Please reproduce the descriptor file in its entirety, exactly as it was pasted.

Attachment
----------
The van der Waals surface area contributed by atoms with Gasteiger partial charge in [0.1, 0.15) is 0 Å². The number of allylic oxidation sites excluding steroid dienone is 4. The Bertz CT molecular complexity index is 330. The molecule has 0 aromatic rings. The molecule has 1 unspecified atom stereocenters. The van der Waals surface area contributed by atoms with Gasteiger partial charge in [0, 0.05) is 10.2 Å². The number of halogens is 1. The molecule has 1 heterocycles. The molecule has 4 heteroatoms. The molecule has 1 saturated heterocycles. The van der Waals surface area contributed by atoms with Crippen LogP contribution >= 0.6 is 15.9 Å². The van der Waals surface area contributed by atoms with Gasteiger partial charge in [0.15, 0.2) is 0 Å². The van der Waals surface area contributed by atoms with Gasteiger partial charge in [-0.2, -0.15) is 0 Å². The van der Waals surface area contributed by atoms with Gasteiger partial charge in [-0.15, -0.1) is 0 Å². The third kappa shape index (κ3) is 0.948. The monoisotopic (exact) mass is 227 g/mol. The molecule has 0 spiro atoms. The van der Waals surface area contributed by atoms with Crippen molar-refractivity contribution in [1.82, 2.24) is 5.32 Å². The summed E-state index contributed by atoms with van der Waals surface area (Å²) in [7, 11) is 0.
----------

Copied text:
The van der Waals surface area contributed by atoms with Gasteiger partial charge in [0.1, 0.15) is 0 Å². The number of allylic oxidation sites excluding steroid dienone is 4. The Bertz CT molecular complexity index is 330. The molecule has 0 aromatic rings. The molecule has 1 unspecified atom stereocenters. The van der Waals surface area contributed by atoms with Gasteiger partial charge in [0, 0.05) is 10.2 Å². The number of halogens is 1. The molecule has 1 heterocycles. The molecule has 4 heteroatoms. The molecule has 1 saturated heterocycles. The van der Waals surface area contributed by atoms with Crippen LogP contribution >= 0.6 is 15.9 Å². The van der Waals surface area contributed by atoms with Gasteiger partial charge in [0.15, 0.2) is 0 Å². The van der Waals surface area contributed by atoms with Gasteiger partial charge in [-0.2, -0.15) is 0 Å². The van der Waals surface area contributed by atoms with Gasteiger partial charge in [-0.15, -0.1) is 0 Å². The third kappa shape index (κ3) is 0.948. The monoisotopic (exact) mass is 227 g/mol. The molecule has 0 spiro atoms. The van der Waals surface area contributed by atoms with Crippen molar-refractivity contribution in [1.82, 2.24) is 5.32 Å². The summed E-state index contributed by atoms with van der Waals surface area (Å²) in [7, 11) is 0.